Amelia Mitchell says a bump in the minimum wage to $9 an hour would let her do more for her three children.
On her cashier’s pay of $7.30 an hour, the 30-year-old Atlantan says, “It’s a stretch – I can’t buy extras. But I’m okay with it because it’s so hard to find a job.”
If Congress endorses a proposal in President Obama’s State of the Union Address to boost the wage, Mitchell would eventually get that raise.
Yet many Georgia companies and business advocates contacted after the speech were adamant: It would be better for them and the economy if she doesn’t.
“We do not see this as a positive step,” said Matthew Loney, president of the 47-store Stevi B’s Pizza chain. He said a boost would hurt job creation. “Right now, we don’t have enough people working in this country.”
So while the president’s idea raised hopes among low-wage working Georgians, it raised hackles on the other side of the paycheck. Stevi B’s, for example, often pays minimum wage or slightly above to employees, many of them high school and college students.
About 490,000 Georgians – 13 percent of the workforce – make $9-an-hour or less. About 210,000 make a little more, so they could see slightly higher wages as well if the minimum goes up, said David Cooper, an analyst at the left-leaning Economic Policy Institute in Washington.
The president’s proposal would add $844 million to the wages of Georgia workers, said Cooper, who thinks that would stimulate a consumer-driven economy.
“Ask business owners what their number one problem is – it’s lack of sales,” he said. “Getting more money into consumer hands would be a good thing.” He conceded some of the effect will be negative: some companies won’t hire, others will raise prices. But in the end, he calculates, the Georgia economy will grow by $534 million – enough to add 4,600 jobs.
Economists say higher wages are like a tax for businesses, and the size of the hit depends on how much of the company’s costs are in low-wage labor. Then, whether the hit is truly painful depends on the company’s profitability and on competition — whether it can raise prices to cover higher costs.
Obama’s proposal would lift the hourly wage in stages, to $9 by 2015. It also would raise the wage automatically to match increases in the cost of living, and Obama also called for a rise in the “sub-minimum” wage for tipped workers.
Prospects for passage are iffy at best, however. Republican leaders in Congress have already signaled their opposition.
Loney, of Stevi B’s, said the timing of Obama’s proposal is bad: growth and hiring are still modest. The new year also finds businesses grappling with new health care law and consumers coping with a higher payroll tax.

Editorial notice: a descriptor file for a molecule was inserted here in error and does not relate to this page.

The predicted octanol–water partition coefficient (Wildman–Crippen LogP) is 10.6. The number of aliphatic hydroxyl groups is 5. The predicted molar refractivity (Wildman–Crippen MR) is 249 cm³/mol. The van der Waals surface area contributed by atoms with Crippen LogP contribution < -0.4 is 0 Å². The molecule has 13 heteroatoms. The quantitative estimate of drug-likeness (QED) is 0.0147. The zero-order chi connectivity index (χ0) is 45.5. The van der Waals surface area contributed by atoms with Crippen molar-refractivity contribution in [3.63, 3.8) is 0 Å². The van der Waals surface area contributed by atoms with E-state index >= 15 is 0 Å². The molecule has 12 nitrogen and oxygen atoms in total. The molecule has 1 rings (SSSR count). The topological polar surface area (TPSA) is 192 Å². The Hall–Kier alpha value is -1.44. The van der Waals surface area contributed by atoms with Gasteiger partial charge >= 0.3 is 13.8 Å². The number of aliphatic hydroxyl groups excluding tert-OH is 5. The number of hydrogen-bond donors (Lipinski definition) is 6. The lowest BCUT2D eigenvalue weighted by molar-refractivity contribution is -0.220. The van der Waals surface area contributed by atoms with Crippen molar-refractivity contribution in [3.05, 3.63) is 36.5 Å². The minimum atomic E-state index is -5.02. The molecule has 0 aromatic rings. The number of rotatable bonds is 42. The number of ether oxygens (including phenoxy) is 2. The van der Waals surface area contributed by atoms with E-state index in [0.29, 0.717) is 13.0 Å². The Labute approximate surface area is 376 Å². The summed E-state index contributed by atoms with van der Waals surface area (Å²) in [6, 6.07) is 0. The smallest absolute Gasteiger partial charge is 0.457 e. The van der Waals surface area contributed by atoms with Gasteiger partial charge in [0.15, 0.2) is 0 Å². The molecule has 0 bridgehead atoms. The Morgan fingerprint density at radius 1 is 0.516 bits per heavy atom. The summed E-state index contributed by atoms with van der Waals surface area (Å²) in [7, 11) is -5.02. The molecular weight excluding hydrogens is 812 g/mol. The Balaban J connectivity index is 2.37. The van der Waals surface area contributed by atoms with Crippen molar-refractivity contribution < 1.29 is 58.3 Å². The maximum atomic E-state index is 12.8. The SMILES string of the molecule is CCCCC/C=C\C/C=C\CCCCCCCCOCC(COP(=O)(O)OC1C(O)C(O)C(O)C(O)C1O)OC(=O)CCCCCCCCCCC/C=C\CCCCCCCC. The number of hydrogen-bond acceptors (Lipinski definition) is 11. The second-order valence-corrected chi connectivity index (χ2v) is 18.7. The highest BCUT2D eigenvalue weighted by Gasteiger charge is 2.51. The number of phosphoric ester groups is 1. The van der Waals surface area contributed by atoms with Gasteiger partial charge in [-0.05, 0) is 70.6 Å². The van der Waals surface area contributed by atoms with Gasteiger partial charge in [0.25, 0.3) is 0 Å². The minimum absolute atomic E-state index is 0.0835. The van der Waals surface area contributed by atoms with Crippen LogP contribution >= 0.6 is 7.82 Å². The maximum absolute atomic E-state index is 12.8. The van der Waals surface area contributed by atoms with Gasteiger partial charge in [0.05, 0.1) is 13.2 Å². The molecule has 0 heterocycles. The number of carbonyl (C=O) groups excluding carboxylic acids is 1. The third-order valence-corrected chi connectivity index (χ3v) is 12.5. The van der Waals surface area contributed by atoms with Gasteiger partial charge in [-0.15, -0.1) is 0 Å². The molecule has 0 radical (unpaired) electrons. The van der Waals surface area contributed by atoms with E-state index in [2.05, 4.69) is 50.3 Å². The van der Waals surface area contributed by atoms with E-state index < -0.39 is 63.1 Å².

For a small start-up especially, a couple dollars an hour in labor can pose a dilemma, said Kelly Mihalis, co-owner of Beer Growler Nation on Lavista Road in Decatur.
She has eight employees, some making less than $9 an hour, she said. “I think folks should earn increases in pay and they shouldn’t be mandated.”
Mihalis said a rising minimum wage would force her to consider cutting hours or raising prices, neither of which she wants to do.
The minimum wage was last raised in three steps starting in 2007, when the economy was still growing solidly, and continuing until 2009 as the downturn hit bottom and job growth restarted.
Adjusted for inflation, the minimum wage now is higher than in the late 1980s and 1990s, but below the levels it held for three decades starting in the mid-1950s. The minimum wage has also not kept pace with productivity gains.
Critics argue the minimum wage is counterproductive – and a distraction from more basic task of fostering growth that would boost employment and wages.
“The minimum wage is just window dressing,” said Kyle Jackson, director of the Georgia office of the National Federation of Independent Business.
Not all business owners oppose the increase. Jordan Chambers, co-owner of the Steady Hand coffee shop in Emory Village, agreed that some small businesses might find a boost troublesome, but he said the bottom of the wage ladder should rise along with economic expansion.
“It would be good (to raise it)” he said. “It hasn’t been raised in 3 years or so.”
He said Steady Hand workers’ pay is above minimum wage because it promotes stability and professionalism.
At the nearby Bad Dog taqueria, owner Tracy Mitchell said she doesn’t think an increase would affect her business, but if she had to she’d raise prices a bit.
“I think customers would understand,” she said. “The change would be nominal.”
Kelly McCutchen, president of the conservative Georgia Public Policy Foundation, said the minimum wage distorts hiring decisions. It shouldn’t be raised, it should be eliminated, he said.
Unhappy workers, he said, can vote with their feet. “It’s a free country. They can quit a job whenever they want and seek better pay.”
He agreed that low-paid workers who already have jobs will benefit, but said others will be shut out of the job market. The latter are hurt more than the former are helped, he added.
Hosiea Adams said he could use some help, wherever it comes from.
The 47-year-old prep cook works a 4 a.m. shift near the airport and makes $8.30 an hour. At shift’s end, he heads home to his $450-a-month Atlanta apartment.
“It’s really hard,” he said. “You pay bills and you don’t have anything left over.”